Treatment you inhale: pure oxygen

Marvin Heyboer, MD, at the hyperbaric medicine center. (PHOTO BY ROBERT MESCAVAGE)

BY AMBER SMITH

One of the unfortunate side effects of radiation therapy for head and neck cancers can be damage to the soft tissue and bones of the jaw.

No matter how precisely the radiation is directed, small blood vessels and collagen may be damaged. Bone death – called osteoradionecrosis – is less common. For treatment, doctors may recommend surgery plus multiple trips into a pressurized chamber with 100 percent oxygen.

It’s the same chamber used to treat decompression sickness, carbon monoxide poisoning, arterial gas embolisms and more. The principle is that our lungs can gather more oxygen than normal in a higher-pressure environment. Then our blood cells, rich with oxygen, travel the bloodstream stimulating the release of growth factors and stem cells, which promote healing and help fight infection.

Inside the chamber, patients nap, read or watch a television screen. They breathe pure oxygen. Their bodies begin healing.

“In conjunction with surgery, hyper-oxygenation helps to restore those blood vessels,” says Marvin Heyboer, MD, an associate professor of emergency medicine who serves as medical director of hyperbaric medicine at Upstate.

He explains that someone with a delayed radiation injury to the jaw may have 30 one- to two-hour sessions in the hyperbaric chamber before undergoing surgery to have any dead bone removed. Then he or she will typically have 10 more hyperbaric sessions.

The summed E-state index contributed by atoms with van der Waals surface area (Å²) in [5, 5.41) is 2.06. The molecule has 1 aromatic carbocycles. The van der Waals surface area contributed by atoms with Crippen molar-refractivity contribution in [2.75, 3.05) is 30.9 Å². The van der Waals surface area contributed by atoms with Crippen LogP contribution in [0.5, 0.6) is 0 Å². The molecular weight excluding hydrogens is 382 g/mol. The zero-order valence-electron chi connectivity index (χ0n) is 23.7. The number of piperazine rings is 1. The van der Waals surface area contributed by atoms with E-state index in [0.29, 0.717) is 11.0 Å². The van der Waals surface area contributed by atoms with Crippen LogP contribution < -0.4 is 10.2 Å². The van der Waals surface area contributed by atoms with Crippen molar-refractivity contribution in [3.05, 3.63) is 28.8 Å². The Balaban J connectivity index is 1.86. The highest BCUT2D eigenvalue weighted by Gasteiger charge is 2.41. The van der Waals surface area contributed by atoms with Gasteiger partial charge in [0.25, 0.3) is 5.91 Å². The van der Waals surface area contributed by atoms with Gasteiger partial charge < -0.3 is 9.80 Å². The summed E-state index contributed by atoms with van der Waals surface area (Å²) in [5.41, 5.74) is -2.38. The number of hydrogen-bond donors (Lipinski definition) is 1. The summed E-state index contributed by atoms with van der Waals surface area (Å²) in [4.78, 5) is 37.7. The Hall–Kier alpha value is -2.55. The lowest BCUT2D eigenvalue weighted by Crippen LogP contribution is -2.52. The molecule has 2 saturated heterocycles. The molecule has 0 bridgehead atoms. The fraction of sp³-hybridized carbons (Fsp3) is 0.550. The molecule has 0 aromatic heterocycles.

Treatment plans are individualized. So, someone being treated for radiation injury related to cervical cancer or prostate cancer may have more hyperbaric sessions and no surgery. Someone who is treated to help prevent osteoradionecrosis prior to oral surgery may undergo fewer sessions.

Hyperbaric oxygen treatment is painless, but it has risks. The middle ear can be damaged due to increased pressure, and a person’s eyeballs can temporarily become more oval in shape, consequently turning vision nearsighted. More serious risks, including seizures related to oxygen toxicity, are rare.

Heyboer says patients being treated for osteoradionecrosis report success rates greater than 90 percent. About half of those treated for radiation-injured inflamed bladder or bowel see complete resolution of symptoms, and an additional 30 percent see significant improvement.

He has a study underway at Upstate, looking at the benefit of hyperbaric oxygen on certain radiation effects to the head and neck. To learn about participating, reach assistant Christine Hall at 315-464-7608. For more about hyperbaric medicine at Upstate, call 315-464-4910.

3 words to know

— Angiogenesis – when new blood vessels form.

— Hyperbaric – increased atmospheric pressure.

— Osteoradionecrosis – bone death caused by radiation.

This article appears in the spring 2017 issue of Cancer Care magazine.

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